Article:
Saudi authorities review Hajj preparations at Prophet’s Mosque and other sites in Madinah

Tuesday, June 29, 2021

Prince Faisal bin Salman, the governor of Madinah region, has tasked all agencies involved with Hajj to review and enhance their preparations for welcoming pilgrims to the Prophet’s Mosque, and to other mosques and Islamic sites in the region.

He said his call is based on directives from the Saudi leadership designed to ensure that all possible efforts are made to help pilgrims and provide the services they require.
The prince was speaking as he presided over a meeting to provide updates on Hajj preparations by the authorities, along with developments in the health situation in the region.

He highlighted the need to follow up on preparations for a field hospital in the courtyards of the Prophet’s Mosque, which will provide medical services until the new Al-Salam Hospital, close to the mosque, is fully operational. Prince Faisal said the hospital will enhance the health services provided to worshipers and visitors. The construction of Al-Salam Hospital for Emergency and Critical Care in Madinah was announced by the Ministry of Health in October last year. It will have a capacity of 61 beds.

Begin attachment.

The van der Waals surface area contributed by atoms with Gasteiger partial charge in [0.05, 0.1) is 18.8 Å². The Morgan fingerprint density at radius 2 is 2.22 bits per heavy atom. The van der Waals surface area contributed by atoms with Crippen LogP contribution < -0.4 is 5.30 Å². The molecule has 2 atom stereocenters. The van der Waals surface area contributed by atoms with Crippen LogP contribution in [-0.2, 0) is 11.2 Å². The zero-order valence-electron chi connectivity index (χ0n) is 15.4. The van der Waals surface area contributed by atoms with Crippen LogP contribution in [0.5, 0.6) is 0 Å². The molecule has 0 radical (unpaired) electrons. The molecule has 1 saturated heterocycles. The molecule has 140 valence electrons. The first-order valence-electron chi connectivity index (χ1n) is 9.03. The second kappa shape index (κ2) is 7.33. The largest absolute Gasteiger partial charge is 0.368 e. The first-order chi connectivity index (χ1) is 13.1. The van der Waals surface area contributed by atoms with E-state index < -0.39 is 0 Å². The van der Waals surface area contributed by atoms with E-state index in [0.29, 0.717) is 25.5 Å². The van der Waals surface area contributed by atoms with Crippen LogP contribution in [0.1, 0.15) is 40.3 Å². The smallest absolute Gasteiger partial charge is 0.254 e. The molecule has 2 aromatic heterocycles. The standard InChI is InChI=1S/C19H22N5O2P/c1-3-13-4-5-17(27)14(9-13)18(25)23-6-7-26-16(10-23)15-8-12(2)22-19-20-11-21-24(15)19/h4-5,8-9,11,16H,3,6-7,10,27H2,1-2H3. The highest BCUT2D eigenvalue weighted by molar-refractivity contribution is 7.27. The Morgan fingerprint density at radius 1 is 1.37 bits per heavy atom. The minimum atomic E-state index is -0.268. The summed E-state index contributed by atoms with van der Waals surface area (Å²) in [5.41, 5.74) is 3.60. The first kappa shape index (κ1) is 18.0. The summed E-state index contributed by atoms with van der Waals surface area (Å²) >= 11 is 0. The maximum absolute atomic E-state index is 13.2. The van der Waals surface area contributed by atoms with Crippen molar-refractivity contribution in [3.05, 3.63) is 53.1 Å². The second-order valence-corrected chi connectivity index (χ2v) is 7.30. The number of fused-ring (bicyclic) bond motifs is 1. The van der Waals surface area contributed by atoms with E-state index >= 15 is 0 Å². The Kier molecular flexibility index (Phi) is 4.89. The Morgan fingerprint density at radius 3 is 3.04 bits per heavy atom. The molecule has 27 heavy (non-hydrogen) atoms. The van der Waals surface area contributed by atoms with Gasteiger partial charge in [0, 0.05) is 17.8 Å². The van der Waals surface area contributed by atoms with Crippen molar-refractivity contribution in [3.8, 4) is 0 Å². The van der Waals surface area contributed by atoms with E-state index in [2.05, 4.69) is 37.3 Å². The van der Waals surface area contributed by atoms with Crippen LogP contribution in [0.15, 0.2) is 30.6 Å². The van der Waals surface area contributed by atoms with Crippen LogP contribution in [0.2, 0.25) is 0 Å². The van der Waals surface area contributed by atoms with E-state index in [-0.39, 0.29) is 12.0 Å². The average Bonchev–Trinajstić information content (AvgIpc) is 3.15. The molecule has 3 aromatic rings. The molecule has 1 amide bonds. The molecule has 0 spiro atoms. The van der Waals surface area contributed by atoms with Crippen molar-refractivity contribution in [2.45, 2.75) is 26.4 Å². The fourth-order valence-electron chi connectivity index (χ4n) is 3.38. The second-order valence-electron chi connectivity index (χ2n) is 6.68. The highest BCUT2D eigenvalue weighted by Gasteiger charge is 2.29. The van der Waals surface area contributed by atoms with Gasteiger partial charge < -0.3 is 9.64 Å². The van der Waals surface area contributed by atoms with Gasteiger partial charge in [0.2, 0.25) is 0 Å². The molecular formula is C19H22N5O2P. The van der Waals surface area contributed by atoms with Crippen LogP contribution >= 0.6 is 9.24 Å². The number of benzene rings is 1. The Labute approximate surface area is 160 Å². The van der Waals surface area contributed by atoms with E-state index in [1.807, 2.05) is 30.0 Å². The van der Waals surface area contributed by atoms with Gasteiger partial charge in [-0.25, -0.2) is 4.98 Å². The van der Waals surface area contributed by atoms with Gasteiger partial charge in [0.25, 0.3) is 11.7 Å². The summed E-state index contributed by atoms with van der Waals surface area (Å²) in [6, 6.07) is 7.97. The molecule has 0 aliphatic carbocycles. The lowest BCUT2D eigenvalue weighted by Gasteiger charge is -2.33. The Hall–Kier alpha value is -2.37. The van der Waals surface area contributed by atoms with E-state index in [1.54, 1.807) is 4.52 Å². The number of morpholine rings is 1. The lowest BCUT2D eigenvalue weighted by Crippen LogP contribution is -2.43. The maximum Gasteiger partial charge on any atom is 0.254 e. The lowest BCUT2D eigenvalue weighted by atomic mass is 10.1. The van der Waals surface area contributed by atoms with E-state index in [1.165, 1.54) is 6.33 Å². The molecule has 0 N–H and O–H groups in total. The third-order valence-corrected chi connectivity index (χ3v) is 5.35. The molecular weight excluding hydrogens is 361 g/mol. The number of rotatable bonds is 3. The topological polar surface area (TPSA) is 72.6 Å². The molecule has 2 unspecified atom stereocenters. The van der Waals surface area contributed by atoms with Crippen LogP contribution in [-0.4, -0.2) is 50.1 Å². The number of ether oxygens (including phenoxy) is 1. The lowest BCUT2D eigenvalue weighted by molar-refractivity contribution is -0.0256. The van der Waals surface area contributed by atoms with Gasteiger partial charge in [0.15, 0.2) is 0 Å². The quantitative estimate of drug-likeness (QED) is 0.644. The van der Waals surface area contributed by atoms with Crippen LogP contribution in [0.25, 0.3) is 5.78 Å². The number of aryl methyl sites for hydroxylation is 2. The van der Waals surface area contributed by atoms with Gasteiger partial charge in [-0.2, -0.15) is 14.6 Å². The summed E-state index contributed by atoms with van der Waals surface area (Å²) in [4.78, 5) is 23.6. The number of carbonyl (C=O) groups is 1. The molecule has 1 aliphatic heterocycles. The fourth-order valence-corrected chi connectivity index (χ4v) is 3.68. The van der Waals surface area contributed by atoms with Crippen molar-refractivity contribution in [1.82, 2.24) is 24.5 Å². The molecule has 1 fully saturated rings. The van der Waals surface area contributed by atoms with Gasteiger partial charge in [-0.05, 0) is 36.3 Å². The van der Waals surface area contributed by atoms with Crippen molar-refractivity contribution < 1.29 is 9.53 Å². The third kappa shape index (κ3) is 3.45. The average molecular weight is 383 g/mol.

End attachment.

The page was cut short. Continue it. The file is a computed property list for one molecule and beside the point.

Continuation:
The prince said authorities will continue to develop and expand health infrastructure in the Madinah region in line with the increased numbers of visitors expected in the post-pandemic era.

He was also briefed during the meeting on the efforts made by the authorities to implement precautionary measures designed to prevent the spread of the coronavirus, along with the latest figures for violations of the regulations discovered by inspections. He praised the work that has been done to combat the pandemic and control the spread of COVID-19 in the region.

Mohammed Al-Khilawi, the director of health affairs in the region, told the meeting that the number of coronavirus infections in Madinah has decreased. He added that the intensive-care departments at Al-Madinah Al-Munawwarah General Hospital have resumed operating at full capacity after resolving technical problems that caused them to suspend the admission of patients.